Six million people will become eligible to get the COVID-19 vaccination from Monday, but plenty are struggling to actually book an appointment.
- A list of roughly 1,000 GPs offering vaccine appointments from next Monday for eligible patients went live on Wednesday morning
- Many GP clinics say they were caught off-guard by the announcement
- Australians can check whether they are eligible and can view the participating GPs on the health.gov.au website
Details for hundreds of GP clinics across the country went live on Wednesday morning, encouraging those eligible to book in either online or over the phone.
It took many of those GP clinics by surprise, as phones began ringing off the hook.
Plaza Medical in Kalgoorlie is listed as one of just two vaccine providers in the remote mining town.
Rob Sterry, from the clinic, said they had no idea it was coming — and had been dealing with eager and confused patients all morning.
“It’s frustrating for them, and it’s frustrating for us,” he said.
The clinic does not have software ready to take bookings yet, but it is hoping to start providing shots from next week.
In some cases, GP clinics have told people they did not know the vaccine rollout was happening at their practice.
Another practice manager expressed frustration that it felt like they were being told what was happening, after the general public.
But Health Minister Greg Hunt said it was always the plan to make the announcement on Wednesday, appearing to contradict the reports from clinics.
“All practices … that are listed today have actually made — not only been approved — but they have made orders themselves,” he said.
Health Department secretary Brendan Murphy said Australia was not in a hurry with the rollout and people should not badger their GPs.
“While some GP clinics are coming online next week, they won’t be releasing appointments until they’re sure of their vaccine deliveries which are coming in the next day or two,” he said.
People not comfortable using the internet, can call the national coronavirus helpline on 1800 020 080.
Patients urged to show patience
As part of Stage 1b of the rollout, all Australians aged 70 or over become eligible for the vaccine, along with more healthcare and frontline workers, and some with specific medical conditions.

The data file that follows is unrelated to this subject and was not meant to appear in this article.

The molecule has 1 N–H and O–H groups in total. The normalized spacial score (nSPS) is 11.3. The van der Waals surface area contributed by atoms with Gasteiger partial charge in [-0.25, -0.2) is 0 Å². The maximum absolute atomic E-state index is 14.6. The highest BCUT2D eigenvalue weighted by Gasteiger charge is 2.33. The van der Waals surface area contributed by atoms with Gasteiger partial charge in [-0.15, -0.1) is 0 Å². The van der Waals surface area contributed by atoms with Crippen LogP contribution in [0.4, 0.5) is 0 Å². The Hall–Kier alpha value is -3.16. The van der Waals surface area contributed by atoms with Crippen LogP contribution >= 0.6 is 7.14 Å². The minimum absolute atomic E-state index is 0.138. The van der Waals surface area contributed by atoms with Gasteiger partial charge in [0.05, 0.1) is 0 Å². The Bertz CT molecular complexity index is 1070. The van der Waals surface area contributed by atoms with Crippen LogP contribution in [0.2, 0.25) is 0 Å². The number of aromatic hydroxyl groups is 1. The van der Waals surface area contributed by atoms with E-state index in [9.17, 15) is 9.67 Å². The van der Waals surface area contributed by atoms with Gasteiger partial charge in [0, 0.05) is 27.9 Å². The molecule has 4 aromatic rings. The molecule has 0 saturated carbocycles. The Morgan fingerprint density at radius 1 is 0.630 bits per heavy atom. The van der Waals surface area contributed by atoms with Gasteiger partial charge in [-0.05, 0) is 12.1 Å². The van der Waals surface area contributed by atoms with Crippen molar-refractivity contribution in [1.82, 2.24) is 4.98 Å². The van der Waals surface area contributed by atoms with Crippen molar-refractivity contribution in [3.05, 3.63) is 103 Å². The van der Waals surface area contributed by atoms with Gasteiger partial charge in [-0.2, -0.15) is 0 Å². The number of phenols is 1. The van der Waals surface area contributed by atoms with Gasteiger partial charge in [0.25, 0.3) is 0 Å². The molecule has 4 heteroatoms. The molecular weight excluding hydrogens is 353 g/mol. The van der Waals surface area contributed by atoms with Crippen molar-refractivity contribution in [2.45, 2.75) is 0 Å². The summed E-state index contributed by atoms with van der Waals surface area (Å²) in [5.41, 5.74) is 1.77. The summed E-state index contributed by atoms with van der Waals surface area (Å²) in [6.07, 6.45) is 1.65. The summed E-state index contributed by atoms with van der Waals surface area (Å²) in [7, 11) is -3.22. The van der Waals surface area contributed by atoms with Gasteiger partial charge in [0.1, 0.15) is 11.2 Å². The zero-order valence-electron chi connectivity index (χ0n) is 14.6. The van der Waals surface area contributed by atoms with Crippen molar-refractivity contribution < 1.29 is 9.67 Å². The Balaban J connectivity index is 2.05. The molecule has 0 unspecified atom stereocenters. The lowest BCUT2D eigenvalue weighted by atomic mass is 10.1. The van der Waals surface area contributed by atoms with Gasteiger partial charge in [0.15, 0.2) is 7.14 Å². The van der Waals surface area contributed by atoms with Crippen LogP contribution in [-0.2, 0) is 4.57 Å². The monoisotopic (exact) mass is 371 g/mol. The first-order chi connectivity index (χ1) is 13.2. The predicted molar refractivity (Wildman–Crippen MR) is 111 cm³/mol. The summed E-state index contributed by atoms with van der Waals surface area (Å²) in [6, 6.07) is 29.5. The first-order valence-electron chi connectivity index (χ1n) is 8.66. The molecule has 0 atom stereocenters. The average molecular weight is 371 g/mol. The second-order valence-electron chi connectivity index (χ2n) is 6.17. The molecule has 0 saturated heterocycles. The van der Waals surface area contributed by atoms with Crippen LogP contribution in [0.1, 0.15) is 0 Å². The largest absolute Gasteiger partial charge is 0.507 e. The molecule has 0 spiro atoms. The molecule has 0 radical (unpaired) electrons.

Some were keen to make their appointment on Wednesday morning, logging online to find their nearest available GP and do so — and contacted the ABC with their frustrations when they found out that was not possible.
“I was told they do not even have these injections in stock, and will not be taking phone bookings until approximately April 12, so a big disappointment,” one person said.
Another said they were not given a date on when they might be able to get in.
“I went online to the government site and found that I qualified and phoned the nearest clinic and was advised that they are not taking appointments,” he said.
“When I enquired when I could get an appointment I was advised that they could not confirm when I could get a shot! What is going on?
“I went through the government web site and hit a dead end! I phoned several clinics from the site and none of them even had the Vax!”
Australian Medical Association president Omar Korshid said those GP practices taking part from next week would only receive between 50 to 100 doses.
The Government expects that 4,000 GP clinics will be able to administer the vaccines by the end of April.
The ABC also spoke to some people who were turned away from listed GP clinics because they were not already a patient at that practice.
Dr Korshid said they would have to wait.
“For Australians whose usual GP is not involved in the initial rollout or not going to be involved at all, there are other options for accessing the vaccine,” he said.
“We are hoping to see significant state-run vaccination clinics as well as the Commonwealth-run respiratory clinics, so there will be options for all Australians to go and get themselves vaccinated.
“But as we have very limited vaccine available in the country, it is going to take some time.”
Shadow Health Minister Mark Butler said the national booking system should have been tested and finalised well in advanced.
“We have been saying for weeks now that these key systems, particularly the system that drives how people can book a vaccine, should have been in place weeks ago,” Mr Butler said
“We knew last year that we were going to have to conduct mass vaccination. The government should have had these systems tested and finalised weeks before the first phase of broad community rollout of Phase 1B was anywhere close to being initiated.
“They’ve been too slow and too late putting these systems in place, and unfortunately it’s no surprise that there is this sort of chaos and confusion you see out there, which is incredibly frustrating to GPs, the staff of GP practices that have been inundated with phone calls today that they are not able to respond to, and particularly the frustration for patients.”